Canadians are famous for saying sorry. It’s the default setting for public encounters; a busy railway station or airport is a cacophony of competing apologies as people sort themselves out into the proper queues. It is often said that we even say sorry to bank machines, though I have not witnessed that. People certainly say sorry for delaying others who are waiting at the bank machine.
So when Green Party leader Elizabeth May was asked, on the eve of the official campaign for Canada’s federal election on October 21, who her “personal hero” was, it was not surprising that she answered, “Jesus Christ, sorry.”
Was she just saying “sorry” as Canadians always do? Or was she genuinely sorry for mentioning the name of Jesus?
It turned out she was sorry for answering too “quickly and honestly” and not “self-editing” in time. It’s not exactly a shock that May might have led with her Christian faith. She was studying for the Anglican priesthood when she decided that she had to “save the world” and entered politics. But she doesn’t “like politics at all” and, if the world managed to get saved, she would go back to her divinity studies.
“Politicians in Canada should not put their religion on their sleeve,” May explained.
And they certainly don’t. When former prime minister Stephen Harper adopted, for a time, the custom of ending his speeches with “God bless Canada” it provoked a national debate over whether an American religious huckster and/or extremist had hijacked our national politics.
Religion is not to be discussed, except to raise the evil spectre of extremist fundamentalism. Which is more than passing strange, as the only extremism of any kind that has purchase in Canadian politics is secular fundamentalism. Wearing religious garb – hijabs were the target, but yarmulkes and crucifixes were thrown for neutrality’s sake – has recently been made illegal in Quebec’s public service.
Which makes this election interesting, given that the leader of the third party, the New Democratic Party, is a Sikh who wears a turban. Jagmeet Singh is proud of his identity but never speaks about it in religious terms, only cultural. Nevertheless, he is expected to be absolutely crushed in Quebec.
The two main party leaders, Liberal Justin Trudeau and Conservative Andrew Scheer, are, by current world standards, anomalies. Both are married to their original wives and both have children. Trudeau has three, and Scheer has five. Prince Harry would find it all very troubling.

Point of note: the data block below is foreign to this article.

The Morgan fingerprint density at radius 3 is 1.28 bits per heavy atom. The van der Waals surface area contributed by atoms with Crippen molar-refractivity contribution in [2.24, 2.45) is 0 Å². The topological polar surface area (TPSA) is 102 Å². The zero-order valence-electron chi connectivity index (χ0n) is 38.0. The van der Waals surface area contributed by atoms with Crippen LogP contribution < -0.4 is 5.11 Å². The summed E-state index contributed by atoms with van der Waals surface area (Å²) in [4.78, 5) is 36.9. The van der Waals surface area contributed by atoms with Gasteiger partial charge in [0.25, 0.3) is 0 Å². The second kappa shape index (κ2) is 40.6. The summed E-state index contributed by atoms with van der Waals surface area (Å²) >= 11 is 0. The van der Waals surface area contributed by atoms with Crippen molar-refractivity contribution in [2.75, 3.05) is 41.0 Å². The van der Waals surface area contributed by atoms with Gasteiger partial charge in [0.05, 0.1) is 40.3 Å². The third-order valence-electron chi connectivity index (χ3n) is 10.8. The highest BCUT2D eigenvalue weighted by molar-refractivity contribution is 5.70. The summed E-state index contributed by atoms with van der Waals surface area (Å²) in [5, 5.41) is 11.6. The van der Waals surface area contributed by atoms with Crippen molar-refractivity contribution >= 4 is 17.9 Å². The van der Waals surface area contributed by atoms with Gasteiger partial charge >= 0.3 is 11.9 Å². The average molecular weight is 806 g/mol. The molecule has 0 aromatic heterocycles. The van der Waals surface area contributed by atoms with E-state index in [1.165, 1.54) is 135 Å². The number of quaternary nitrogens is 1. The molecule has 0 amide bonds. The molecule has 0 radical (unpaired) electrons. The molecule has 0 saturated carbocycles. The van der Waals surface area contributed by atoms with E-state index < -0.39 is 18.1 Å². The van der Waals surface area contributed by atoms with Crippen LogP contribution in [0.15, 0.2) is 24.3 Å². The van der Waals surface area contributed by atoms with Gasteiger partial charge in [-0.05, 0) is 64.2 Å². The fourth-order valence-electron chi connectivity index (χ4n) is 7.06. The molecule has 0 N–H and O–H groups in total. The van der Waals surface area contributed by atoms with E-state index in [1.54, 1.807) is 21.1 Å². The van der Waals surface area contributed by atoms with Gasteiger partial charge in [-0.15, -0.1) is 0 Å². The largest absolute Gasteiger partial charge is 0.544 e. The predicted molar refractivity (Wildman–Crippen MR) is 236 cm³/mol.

Both are Catholic, but Trudeau shows no discernible practice. He spent the Easter Triduum this year surfing on the west coast. Scheer, on the other hand, is quite devout, trying his best not to be late for Sunday Mass with his family in tow, not least because his father is a deacon at the parish he often attends.
Trudeau has banned any and all pro-life candidates from the Liberal Party. The media consensus in Canada is rather stifling in its social libertinism, and so this is considered “moderation” as against Scheer, who permits pro-life candidates even as he holds the Harper-era commitment not to change Canada’s extreme abortion regime, which permits abortion on demand at any time on the public dime.
But because Scheer is an observant Catholic, he must fend off suspicions that he would rapidly impose the views of Pope Francis immediately upon taking office. On abortion that is. He would be lauded for following the papal lead on climate change and seaborne plastics.
“In the strategic context of the election, Conservative leader Andrew Scheer talks about religion the way teenagers talk about sex with their parents, reluctantly, downplaying his personal enthusiasm,” writes one of Canada’s leading journalists, Joe Brean in the National Post. “Whereas Liberal leader Justin Trudeau talks about religion the way parents talk about sex with their teenagers, awkwardly, downplaying his personal experience.”
Canada’s leading clergyman is trying to change the ambience that declares religion out of bounds, a toxic influence. Cardinal Thomas Collins will offer remarks and opening prayer at an all-party debate hosted by his own Archdiocese of Toronto. He has booked a big hall downtown – free tickets were gone in two days – and engaged as moderator one of Canada’s most respected political journalists (now retired). Who will show up is yet to be determined, but certainly Trudeau will not be there. Whether Scheer shows up or sends a proxy will depend in part on whether talking about religion in a political campaign has been partly detoxified by this new initiative.
While religiosity does influence voting behaviour in Canada, it is overcome by other identity factors. It is not like the United States, where religious observance is the most significant factor in voting; those who go to church vote Republican, massively, and those who do not vote Democrat, massively.
That is not likely to change this election. But perhaps the religious voice might get tiny bit more attention. Sorry about that.
Fr Raymond J de Souza is a priest of the Archdiocese of Kingston, Ontario, and editor-in-chief of convivium.ca